Inside “The Death Star”

Vegas stadium tours lure Ballantyne visitors

Photos and text by Krisha Chachra

There is a new attraction in Sin City, and in true Vegas form, it’s a big one. Owner Mark Davis fondly nicknamed the latest National Football League stadium and concert venue “The Death Star.” Its futuristic outside belies its nostalgic inside. The new home of the Las Vegas Raiders honors the history of two rebels that found each other — the city and the franchise.

After your non-stop flight from Charlotte to Las Vegas, you can be at Allegiant Stadium in 15 minutes. The shiny, bowl-shaped structure sits on 62 acres of land in Paradise, Nevada, across from the MGM casino and west of Interstate 15. At a price tag of $1.9 billion, the stadium is the second most expensive in the world. It didn’t open its doors to the public until the 2021 football season, and now, in a rare move, it is open to visitors.

The torch's flame burns in memory of team owner Al Davis, who died in 2011. His quote says, "The fire that burns the brightest in the Raiders organization is the will to win."

If you’re traveling to Las Vegas with kids, this is an activity to put on your list. You don’t have to be a football fan, just interested in sleek architecture and high-tech infrastructure. Prepare to be wowed.

The tour is spectacular and led by knowledgeable guides who give you insights behind every decision and piece of décor. The art — comprised of over 400 pieces and curated by local artist Michael Godard — reflects the combined stories of Vegas and the Raiders. Think huge canvases of Elvis wearing a Raiders jersey or Frank Sinatra in a Raiders cap. The décor also honors the legacy of Al Davis, Raiders owner and the only NFL executive to be assistant coach, coach, general manager, commissioner and owner of a football franchise.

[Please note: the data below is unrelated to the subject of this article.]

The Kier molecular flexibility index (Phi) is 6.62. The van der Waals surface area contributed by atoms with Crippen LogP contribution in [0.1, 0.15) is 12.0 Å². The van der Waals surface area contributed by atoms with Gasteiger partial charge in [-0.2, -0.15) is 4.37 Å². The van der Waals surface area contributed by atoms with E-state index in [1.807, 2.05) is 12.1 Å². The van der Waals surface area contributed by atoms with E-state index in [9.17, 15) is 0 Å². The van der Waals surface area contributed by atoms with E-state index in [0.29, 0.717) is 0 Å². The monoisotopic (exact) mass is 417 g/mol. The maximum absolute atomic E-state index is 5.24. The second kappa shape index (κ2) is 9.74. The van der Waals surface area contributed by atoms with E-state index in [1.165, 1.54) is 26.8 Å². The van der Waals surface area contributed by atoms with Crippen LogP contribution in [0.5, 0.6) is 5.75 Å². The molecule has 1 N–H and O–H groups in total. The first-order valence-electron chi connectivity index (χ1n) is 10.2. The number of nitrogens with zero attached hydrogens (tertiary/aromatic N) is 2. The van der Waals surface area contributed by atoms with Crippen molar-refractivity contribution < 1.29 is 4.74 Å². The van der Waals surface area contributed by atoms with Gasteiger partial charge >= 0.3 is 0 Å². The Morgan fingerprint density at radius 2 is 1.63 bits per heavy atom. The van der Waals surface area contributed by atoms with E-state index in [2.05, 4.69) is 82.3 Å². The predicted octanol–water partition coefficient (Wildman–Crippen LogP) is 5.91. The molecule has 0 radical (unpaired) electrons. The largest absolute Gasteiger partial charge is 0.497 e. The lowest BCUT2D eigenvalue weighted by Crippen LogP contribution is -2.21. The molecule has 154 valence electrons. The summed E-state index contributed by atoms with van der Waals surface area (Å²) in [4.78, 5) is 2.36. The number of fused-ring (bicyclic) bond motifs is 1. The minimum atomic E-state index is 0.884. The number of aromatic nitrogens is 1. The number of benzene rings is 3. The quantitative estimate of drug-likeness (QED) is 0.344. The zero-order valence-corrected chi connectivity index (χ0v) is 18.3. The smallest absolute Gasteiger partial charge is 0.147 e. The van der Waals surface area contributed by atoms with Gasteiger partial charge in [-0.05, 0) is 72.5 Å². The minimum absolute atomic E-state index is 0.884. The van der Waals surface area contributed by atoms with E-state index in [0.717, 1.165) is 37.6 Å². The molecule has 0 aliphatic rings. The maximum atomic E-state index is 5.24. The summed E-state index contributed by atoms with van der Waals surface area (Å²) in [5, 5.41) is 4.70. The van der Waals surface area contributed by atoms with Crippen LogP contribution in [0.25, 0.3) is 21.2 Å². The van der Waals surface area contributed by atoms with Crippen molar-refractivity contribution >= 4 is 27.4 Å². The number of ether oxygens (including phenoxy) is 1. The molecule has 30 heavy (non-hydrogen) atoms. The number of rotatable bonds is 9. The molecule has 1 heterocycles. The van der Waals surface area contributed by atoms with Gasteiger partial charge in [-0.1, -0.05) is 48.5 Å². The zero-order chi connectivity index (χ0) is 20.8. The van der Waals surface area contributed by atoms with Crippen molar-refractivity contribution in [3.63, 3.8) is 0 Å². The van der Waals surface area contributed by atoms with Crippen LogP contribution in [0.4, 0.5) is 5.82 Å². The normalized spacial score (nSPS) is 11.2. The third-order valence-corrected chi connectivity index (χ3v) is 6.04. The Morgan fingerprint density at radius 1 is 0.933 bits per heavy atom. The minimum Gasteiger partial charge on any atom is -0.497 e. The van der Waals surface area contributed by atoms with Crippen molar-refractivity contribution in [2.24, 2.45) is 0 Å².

When you first walk into the 10-story stadium, you find yourself at the base of a torch standing 92 feet with signatures from celebrities and former coaches, including the late John Madden. Up the escalator, the entire venue brightens with natural light pouring through floor-to-ceiling retractable windows. The torch’s flame burns in memory of Al Davis, who died in 2011. The torch is considered the largest 3D-printed object in the world and provides panoramic views of the city, Spring Mountain range and the desert.

The torch is currently the largest 3D-printed object in the world and provides panoramic views of the city, Spring Mountain range and the desert.

Stepping on the giant Raiders insignia is considered bad luck. It's roped off accordingly in the players' locker room.

Everything in the stadium is convenient and modern. If you set your smartphone down on any bar table surface overlooking the field, it will charge automatically.

Tour highlights include stops at the broadcast booth; the Davis family’s owners suites with white leather seats and private bars; the Ubeo Press Conference Room; the Raiderettes’ (cheerleaders) locker room and the players’ locker room. In the middle of the players’ locker room is a giant Raiders insignia that is bad luck to step on. The team has roped it off, so you won’t get too close. Near the donor lounge, you can see three Vince Lombardi trophies on display: one for every Super Bowl the Raiders have won.